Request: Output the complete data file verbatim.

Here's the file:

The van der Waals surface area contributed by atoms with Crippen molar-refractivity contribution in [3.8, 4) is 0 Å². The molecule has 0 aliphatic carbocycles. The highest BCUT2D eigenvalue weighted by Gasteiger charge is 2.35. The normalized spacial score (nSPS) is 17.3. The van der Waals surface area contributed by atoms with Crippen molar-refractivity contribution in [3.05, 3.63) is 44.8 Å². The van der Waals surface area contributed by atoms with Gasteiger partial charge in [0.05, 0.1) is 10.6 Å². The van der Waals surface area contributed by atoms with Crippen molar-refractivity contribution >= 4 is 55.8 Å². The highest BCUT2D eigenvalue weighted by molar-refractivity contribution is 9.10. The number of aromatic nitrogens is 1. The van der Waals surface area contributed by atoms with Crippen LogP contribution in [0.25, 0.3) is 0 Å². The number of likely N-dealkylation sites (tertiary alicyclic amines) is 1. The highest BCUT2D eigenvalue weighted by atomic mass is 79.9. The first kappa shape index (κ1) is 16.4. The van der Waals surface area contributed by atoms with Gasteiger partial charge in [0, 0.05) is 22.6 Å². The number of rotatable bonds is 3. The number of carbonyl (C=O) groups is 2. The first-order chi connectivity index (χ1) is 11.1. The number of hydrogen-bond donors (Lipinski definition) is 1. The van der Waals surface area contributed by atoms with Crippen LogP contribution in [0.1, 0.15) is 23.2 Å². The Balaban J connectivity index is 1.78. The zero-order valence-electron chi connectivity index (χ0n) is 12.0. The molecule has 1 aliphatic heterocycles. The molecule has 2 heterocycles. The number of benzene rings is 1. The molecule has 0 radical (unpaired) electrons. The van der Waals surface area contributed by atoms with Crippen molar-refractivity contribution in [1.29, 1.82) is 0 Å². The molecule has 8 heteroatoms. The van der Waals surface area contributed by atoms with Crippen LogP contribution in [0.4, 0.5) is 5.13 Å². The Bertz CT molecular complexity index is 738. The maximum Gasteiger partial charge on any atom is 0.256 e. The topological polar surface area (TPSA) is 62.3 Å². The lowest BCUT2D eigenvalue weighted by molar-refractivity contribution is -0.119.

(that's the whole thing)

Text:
The van der Waals surface area contributed by atoms with Crippen molar-refractivity contribution in [3.8, 4) is 0 Å². The molecule has 0 aliphatic carbocycles. The highest BCUT2D eigenvalue weighted by Gasteiger charge is 2.35. The normalized spacial score (nSPS) is 17.3. The van der Waals surface area contributed by atoms with Crippen molar-refractivity contribution in [3.05, 3.63) is 44.8 Å². The van der Waals surface area contributed by atoms with Gasteiger partial charge in [0.05, 0.1) is 10.6 Å². The van der Waals surface area contributed by atoms with Crippen molar-refractivity contribution >= 4 is 55.8 Å². The highest BCUT2D eigenvalue weighted by molar-refractivity contribution is 9.10. The number of aromatic nitrogens is 1. The van der Waals surface area contributed by atoms with Crippen LogP contribution in [0.25, 0.3) is 0 Å². The number of likely N-dealkylation sites (tertiary alicyclic amines) is 1. The highest BCUT2D eigenvalue weighted by atomic mass is 79.9. The first kappa shape index (κ1) is 16.4. The van der Waals surface area contributed by atoms with Gasteiger partial charge in [0, 0.05) is 22.6 Å². The number of rotatable bonds is 3. The number of carbonyl (C=O) groups is 2. The first-order chi connectivity index (χ1) is 11.1. The number of hydrogen-bond donors (Lipinski definition) is 1. The van der Waals surface area contributed by atoms with Crippen LogP contribution in [0.1, 0.15) is 23.2 Å². The Balaban J connectivity index is 1.78. The zero-order valence-electron chi connectivity index (χ0n) is 12.0. The molecule has 1 aliphatic heterocycles. The molecule has 2 heterocycles. The number of benzene rings is 1. The molecule has 0 radical (unpaired) electrons. The van der Waals surface area contributed by atoms with Crippen molar-refractivity contribution in [1.29, 1.82) is 0 Å². The molecule has 8 heteroatoms. The van der Waals surface area contributed by atoms with Crippen LogP contribution in [0.4, 0.5) is 5.13 Å². The Bertz CT molecular complexity index is 738. The maximum Gasteiger partial charge on any atom is 0.256 e. The topological polar surface area (TPSA) is 62.3 Å². The lowest BCUT2D eigenvalue weighted by molar-refractivity contribution is -0.119.